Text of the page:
The judgments will be reviewed below in the order granted.
The discussion to follow can be summarized in outline form, which for the convenience of the reader is provided below:
I. BACKGROUND II. THE PATENT COUNT A. Summary Judgment B. Harmful Error C. Burdens of Proof D. Prior Art E. Hodgetts Declaration F. Secondary Factors 1. Commercial Success 2. Product Copying G. Disposition III. THE NONPATENT COUNTS A. Lanham Act B. State Causes of Action 1. Choice of Law 2. Preemption 3. Disposition IV. CONCLUSION
II. THE PATENT COUNT
The district court dealt with the Genmark motion for summary judgment on the patent infringement count of the original complaint of Cable Electric in a Memorandum of Opinion and Order dated February 29, 1984 (the patent opinion). There it stated, "[T]he Court finds that, although defendant cannot establish that its device does not infringe plaintiff's patent, defendant does meet its burden of proof in establishing the obviousness of plaintiff's claimed invention under 35 U.S.C. § 103 without raising a genuine dispute of material fact." The Genmark motion was accordingly granted, and the Schwartz patent invalidated.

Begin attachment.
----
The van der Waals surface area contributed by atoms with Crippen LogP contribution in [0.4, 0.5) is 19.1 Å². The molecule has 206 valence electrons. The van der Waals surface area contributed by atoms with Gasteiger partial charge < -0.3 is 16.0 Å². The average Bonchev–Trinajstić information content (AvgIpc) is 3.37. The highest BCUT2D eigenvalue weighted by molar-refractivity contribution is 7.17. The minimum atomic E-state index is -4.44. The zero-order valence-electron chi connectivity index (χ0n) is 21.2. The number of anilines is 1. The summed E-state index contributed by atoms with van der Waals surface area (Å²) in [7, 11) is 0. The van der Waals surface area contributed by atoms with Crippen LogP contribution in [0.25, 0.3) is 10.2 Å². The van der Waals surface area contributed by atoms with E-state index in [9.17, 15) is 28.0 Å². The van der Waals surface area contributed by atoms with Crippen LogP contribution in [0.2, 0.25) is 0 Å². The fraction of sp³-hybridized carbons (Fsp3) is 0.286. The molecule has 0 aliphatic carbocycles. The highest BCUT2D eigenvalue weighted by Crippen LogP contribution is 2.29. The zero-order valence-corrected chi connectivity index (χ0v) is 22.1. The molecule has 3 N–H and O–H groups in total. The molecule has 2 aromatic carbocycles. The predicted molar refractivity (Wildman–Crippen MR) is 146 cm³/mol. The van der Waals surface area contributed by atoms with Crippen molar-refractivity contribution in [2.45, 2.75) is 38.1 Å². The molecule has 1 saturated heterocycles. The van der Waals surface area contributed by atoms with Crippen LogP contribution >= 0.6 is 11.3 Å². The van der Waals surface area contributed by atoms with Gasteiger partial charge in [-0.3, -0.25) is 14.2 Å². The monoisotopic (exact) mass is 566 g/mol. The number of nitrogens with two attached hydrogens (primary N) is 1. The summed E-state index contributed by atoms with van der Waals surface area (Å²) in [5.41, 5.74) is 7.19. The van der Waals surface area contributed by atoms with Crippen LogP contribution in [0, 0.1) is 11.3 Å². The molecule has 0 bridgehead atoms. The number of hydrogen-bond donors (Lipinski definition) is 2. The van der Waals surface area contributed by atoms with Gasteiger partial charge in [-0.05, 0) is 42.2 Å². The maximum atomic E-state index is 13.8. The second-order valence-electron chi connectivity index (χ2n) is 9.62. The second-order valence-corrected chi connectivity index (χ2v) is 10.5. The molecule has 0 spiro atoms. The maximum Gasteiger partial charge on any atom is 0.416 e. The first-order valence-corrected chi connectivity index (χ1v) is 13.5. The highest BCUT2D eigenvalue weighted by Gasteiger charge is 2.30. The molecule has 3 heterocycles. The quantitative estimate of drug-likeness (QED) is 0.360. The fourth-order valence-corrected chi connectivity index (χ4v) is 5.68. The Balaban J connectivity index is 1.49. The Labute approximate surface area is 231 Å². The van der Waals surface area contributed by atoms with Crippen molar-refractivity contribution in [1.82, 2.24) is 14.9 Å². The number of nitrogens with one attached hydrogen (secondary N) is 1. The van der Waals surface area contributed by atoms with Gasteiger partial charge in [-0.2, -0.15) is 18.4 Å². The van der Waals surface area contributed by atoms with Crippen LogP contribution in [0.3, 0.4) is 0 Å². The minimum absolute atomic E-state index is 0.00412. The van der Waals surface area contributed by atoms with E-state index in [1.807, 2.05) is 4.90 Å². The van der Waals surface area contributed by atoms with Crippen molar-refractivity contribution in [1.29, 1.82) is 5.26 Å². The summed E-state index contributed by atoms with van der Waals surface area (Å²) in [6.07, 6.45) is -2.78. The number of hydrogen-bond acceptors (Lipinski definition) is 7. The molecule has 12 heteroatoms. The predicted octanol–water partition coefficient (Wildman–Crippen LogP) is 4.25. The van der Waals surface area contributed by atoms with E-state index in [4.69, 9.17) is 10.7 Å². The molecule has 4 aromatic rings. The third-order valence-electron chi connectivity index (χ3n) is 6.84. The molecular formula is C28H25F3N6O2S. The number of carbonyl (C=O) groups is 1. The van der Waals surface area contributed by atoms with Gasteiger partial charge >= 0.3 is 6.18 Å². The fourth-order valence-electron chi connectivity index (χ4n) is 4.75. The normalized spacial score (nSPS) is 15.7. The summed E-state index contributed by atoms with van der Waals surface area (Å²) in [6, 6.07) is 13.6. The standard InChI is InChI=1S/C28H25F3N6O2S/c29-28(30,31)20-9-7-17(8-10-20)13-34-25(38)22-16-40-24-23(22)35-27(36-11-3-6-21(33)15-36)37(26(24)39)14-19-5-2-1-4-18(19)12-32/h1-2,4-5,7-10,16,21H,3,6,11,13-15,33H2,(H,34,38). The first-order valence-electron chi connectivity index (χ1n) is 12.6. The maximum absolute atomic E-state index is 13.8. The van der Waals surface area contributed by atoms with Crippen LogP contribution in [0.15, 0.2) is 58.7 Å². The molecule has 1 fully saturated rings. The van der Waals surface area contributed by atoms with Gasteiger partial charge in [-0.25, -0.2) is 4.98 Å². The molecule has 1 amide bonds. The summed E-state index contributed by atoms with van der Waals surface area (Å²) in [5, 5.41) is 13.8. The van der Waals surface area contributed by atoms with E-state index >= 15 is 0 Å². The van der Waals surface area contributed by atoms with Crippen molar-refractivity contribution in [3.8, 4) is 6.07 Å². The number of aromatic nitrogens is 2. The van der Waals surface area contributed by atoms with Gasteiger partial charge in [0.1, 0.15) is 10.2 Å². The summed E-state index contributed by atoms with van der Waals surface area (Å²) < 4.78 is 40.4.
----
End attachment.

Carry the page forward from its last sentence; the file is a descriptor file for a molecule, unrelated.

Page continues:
See supra note 2.
Cable Electric attacks that judgment scattershot fashion with a laundry list of objections which fall into the two general areas of inquiry suggested by Fed.R.Civ.P. 56(c), namely, (1) the existence of genuine issues of material fact and (2) the entitlement of the movant to judgment as a matter of law. In the former category, it is asserted that the obviousness standard used by the district court evidences a level of uncertainty which implies the existence of genuine issues of material fact, and that affidavits or deposition testimony submitted in opposition to the summary judgment motion raise contested issues of material fact with regard to the scope and content of the prior art, the differences between that art and the claims at issue, the commercial success of the product embodying those claims, and the copying of that product by Genmark as demonstrating nonobviousness. It is asserted that the evidence on these issues was not viewed in a light most favorable to Cable, the opponent of summary judgment.
Fed.R.Civ.P. 56(c) states in relevant part:
"The judgment sought shall be rendered forthwith if the pleadings, depositions, answers to interrogatories, and admissions on file, together with the affidavits, if any, show that there is no genuine issue as to any material fact and that the moving party is entitled to a judgment as a matter of law."